Within the space of two years FinTech startups – those ambitious young companies that have set out to use technology to revolutionise the banking and financial services sector – have progressed from being nothing more than an interesting idea for the initiated to a present-day reality. New FinTech firms are founded every day in Cape Town, Nairobi, Palo Alto, Shanghai, Tel Aviv, Paris and London.
Some of them are targeting corporate clients while others are looking to revolutionise the lives of consumers: how they make their purchases, manage their savings and obtain loans. Payment methods, financial markets, loans, paperless transactions – nothing escapes these talented young ‘barbarians at the gates’. Every day we are made aware of just what added value these startups can bring. They are agile, brimming with ideas, and they can turn on a sixpence, changing their business model virtually overnight if the initial approach is not going according to plan. These are all qualities which major banking institutions often find difficult to generate and put into practice.
An Airbus A380 is not an aerobatic aircraft – luckily for its passengers. But it is not unusual for inventions tested out on small planes to end up driving improvements to the larger aircraft. Let us be clear: it is very much in the interests of banks to hook up with these new players that are well able to contribute the agility that banks so often lack.
But what might a bank do for a FinTech startup? Three things, basically: firstly, volume. When you manage money on behalf of tens of millions of customers worldwide – both companies and ordinary people – over many years you build up the kind of knowhow for which there is no substitute. Secondly, public trust. Major banks earn trust by virtue of the sheer size of their operations, which tends to promote their brand and boost their reputation. Whatever financial startups do, they still need to build sufficient trust so that corporates or private investors will entrust their money to them. When you want to invest your money or take out a bank loan, you do not want to take a gamble. Thirdly, the ability to meet regulatory requirements, which are continually being tightened with the aim of protecting savers and the economy as a whole. What with regulators at sector, national, and international level, plus various other authorities, the obstacle course that the banks of today have to negotiate is a daily challenge. New entrants cannot acquire this knowhow on the Internet. Clearly the authorities do have a role to play here, creating a stable, fair framework for all the players involved, so as to enable the development of an ecosystem.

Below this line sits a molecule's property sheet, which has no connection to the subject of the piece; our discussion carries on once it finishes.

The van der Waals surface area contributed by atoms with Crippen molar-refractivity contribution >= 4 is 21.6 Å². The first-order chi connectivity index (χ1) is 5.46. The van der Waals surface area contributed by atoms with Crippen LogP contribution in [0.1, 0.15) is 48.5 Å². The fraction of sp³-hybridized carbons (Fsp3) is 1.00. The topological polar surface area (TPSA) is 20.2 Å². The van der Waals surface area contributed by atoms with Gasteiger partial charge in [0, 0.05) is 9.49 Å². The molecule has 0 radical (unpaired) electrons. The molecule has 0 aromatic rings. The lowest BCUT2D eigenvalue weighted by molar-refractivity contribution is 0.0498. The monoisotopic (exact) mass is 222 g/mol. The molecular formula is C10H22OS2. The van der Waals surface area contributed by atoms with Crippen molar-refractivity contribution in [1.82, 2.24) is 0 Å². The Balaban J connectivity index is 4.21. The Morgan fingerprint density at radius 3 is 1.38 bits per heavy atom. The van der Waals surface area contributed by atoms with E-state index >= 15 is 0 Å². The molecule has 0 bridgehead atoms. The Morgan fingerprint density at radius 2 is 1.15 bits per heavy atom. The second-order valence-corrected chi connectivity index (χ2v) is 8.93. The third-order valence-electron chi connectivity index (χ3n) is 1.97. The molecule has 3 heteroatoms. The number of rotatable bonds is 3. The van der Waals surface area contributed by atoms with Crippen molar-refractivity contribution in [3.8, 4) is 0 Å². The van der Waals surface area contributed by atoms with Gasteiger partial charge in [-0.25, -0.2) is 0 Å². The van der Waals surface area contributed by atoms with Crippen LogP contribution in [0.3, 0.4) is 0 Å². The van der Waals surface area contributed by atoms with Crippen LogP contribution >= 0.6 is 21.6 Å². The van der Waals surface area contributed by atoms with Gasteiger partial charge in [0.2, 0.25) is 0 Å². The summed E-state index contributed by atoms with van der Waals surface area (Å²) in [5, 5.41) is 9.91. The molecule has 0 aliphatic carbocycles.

Experience on an industrial scale, public trust and regulatory compliance: these are the three pillars of the banking business. As FinTech startups cannot lay claim to any of these fundamentals, and the banks are hardly paragons of agility, it can therefore be extremely beneficial for them to work together. And the benefits of such hook-ups are likely to grow, given the emerging competition from players that have a very different history – the major US tech giants PayPal, Google, Apple, Facebook and Amazon, and their Asian equivalents Baidu, Alibaba and Tencent – which are nowadays investing hugely in mobile financial transactions and services.
So the real competitors of banks going forward are already to be found on the computers and smartphones of all their customers. They are already in the market and it is up to the banks to meet the challenge! The banks have of course realised what is happening and they have the opportunity to re-invent themselves by focusing on their strengths. However, they may also decide to collaborate with companies that have the same DNA as those giant potential competitors, based on digital knowhow and the customer relationship. The fact that the major banks are acquiring or taking stakes in these startups on the one hand, and setting up special FinTech accelerators on the other, clearly shows their desire to go ahead with this type of collaboration. However if this approach is to bear fruit, a true ‘contract of trust’ needs to be drawn up so as to guarantee that FinTechs are able to maintain their integrity, remain agile and retain their powers of innovation if and when they are allied or linked to a major banking institution.
A contract setting out the ground rules of this virtuous cooperation will be key to obviating any mutual mistrust and to establishing a solid basis for a properly balanced relationship. This is the recipe both for FinTechs to get off the ground successfully and for major banks to achieve the necessary digital transformation, thus allowing them to add a new panoply of services to their traditional business.
Article first published on the website of leading French financial newspaper Les Echos